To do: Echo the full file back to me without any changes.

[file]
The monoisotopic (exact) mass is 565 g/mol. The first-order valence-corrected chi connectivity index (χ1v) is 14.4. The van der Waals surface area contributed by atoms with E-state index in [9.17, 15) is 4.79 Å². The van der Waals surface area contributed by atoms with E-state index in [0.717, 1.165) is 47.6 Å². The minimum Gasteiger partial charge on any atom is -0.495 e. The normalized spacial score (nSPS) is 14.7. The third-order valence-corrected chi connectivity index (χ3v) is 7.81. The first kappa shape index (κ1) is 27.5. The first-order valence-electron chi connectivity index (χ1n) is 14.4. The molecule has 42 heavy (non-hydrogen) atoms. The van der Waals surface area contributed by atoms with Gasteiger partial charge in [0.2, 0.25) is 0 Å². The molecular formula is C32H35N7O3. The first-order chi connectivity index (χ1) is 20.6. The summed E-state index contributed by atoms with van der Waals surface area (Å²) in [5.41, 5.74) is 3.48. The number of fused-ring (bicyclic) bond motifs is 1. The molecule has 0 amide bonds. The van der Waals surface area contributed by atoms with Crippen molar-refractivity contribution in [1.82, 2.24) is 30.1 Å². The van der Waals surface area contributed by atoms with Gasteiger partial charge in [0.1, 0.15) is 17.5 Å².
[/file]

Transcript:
The monoisotopic (exact) mass is 565 g/mol. The first-order valence-corrected chi connectivity index (χ1v) is 14.4. The van der Waals surface area contributed by atoms with E-state index in [9.17, 15) is 4.79 Å². The van der Waals surface area contributed by atoms with E-state index in [0.717, 1.165) is 47.6 Å². The minimum Gasteiger partial charge on any atom is -0.495 e. The normalized spacial score (nSPS) is 14.7. The third-order valence-corrected chi connectivity index (χ3v) is 7.81. The first kappa shape index (κ1) is 27.5. The first-order valence-electron chi connectivity index (χ1n) is 14.4. The molecule has 42 heavy (non-hydrogen) atoms. The van der Waals surface area contributed by atoms with Gasteiger partial charge in [0.2, 0.25) is 0 Å². The molecular formula is C32H35N7O3. The first-order chi connectivity index (χ1) is 20.6. The summed E-state index contributed by atoms with van der Waals surface area (Å²) in [5.41, 5.74) is 3.48. The number of fused-ring (bicyclic) bond motifs is 1. The molecule has 0 amide bonds. The van der Waals surface area contributed by atoms with Crippen molar-refractivity contribution in [1.82, 2.24) is 30.1 Å². The van der Waals surface area contributed by atoms with Gasteiger partial charge in [0.1, 0.15) is 17.5 Å².